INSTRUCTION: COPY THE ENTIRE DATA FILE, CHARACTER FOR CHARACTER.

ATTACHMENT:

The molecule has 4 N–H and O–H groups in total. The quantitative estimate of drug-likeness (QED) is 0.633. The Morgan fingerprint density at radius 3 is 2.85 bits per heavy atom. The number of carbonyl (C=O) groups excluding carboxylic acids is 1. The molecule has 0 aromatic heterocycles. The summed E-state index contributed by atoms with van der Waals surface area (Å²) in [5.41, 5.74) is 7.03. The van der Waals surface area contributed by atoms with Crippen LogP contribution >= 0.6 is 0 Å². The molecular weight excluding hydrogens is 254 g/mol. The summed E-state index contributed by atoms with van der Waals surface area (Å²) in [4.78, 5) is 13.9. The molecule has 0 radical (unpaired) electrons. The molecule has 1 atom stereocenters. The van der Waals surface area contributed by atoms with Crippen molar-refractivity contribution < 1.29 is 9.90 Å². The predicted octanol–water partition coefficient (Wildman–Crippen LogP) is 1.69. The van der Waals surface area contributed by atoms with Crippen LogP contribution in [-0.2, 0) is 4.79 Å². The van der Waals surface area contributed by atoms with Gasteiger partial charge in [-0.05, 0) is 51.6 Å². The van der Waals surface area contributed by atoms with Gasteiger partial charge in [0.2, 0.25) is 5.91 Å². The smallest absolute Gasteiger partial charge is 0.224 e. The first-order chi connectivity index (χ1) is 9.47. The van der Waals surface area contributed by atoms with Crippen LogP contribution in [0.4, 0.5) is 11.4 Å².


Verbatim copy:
The molecule has 4 N–H and O–H groups in total. The quantitative estimate of drug-likeness (QED) is 0.633. The Morgan fingerprint density at radius 3 is 2.85 bits per heavy atom. The number of carbonyl (C=O) groups excluding carboxylic acids is 1. The molecule has 0 aromatic heterocycles. The summed E-state index contributed by atoms with van der Waals surface area (Å²) in [5.41, 5.74) is 7.03. The van der Waals surface area contributed by atoms with Crippen LogP contribution >= 0.6 is 0 Å². The molecular weight excluding hydrogens is 254 g/mol. The summed E-state index contributed by atoms with van der Waals surface area (Å²) in [4.78, 5) is 13.9. The molecule has 0 radical (unpaired) electrons. The molecule has 1 atom stereocenters. The van der Waals surface area contributed by atoms with Crippen molar-refractivity contribution < 1.29 is 9.90 Å². The predicted octanol–water partition coefficient (Wildman–Crippen LogP) is 1.69. The van der Waals surface area contributed by atoms with Crippen LogP contribution in [-0.2, 0) is 4.79 Å². The van der Waals surface area contributed by atoms with Gasteiger partial charge in [-0.05, 0) is 51.6 Å². The van der Waals surface area contributed by atoms with Gasteiger partial charge in [0.2, 0.25) is 5.91 Å². The smallest absolute Gasteiger partial charge is 0.224 e. The first-order chi connectivity index (χ1) is 9.47. The van der Waals surface area contributed by atoms with Crippen LogP contribution in [0.4, 0.5) is 11.4 Å².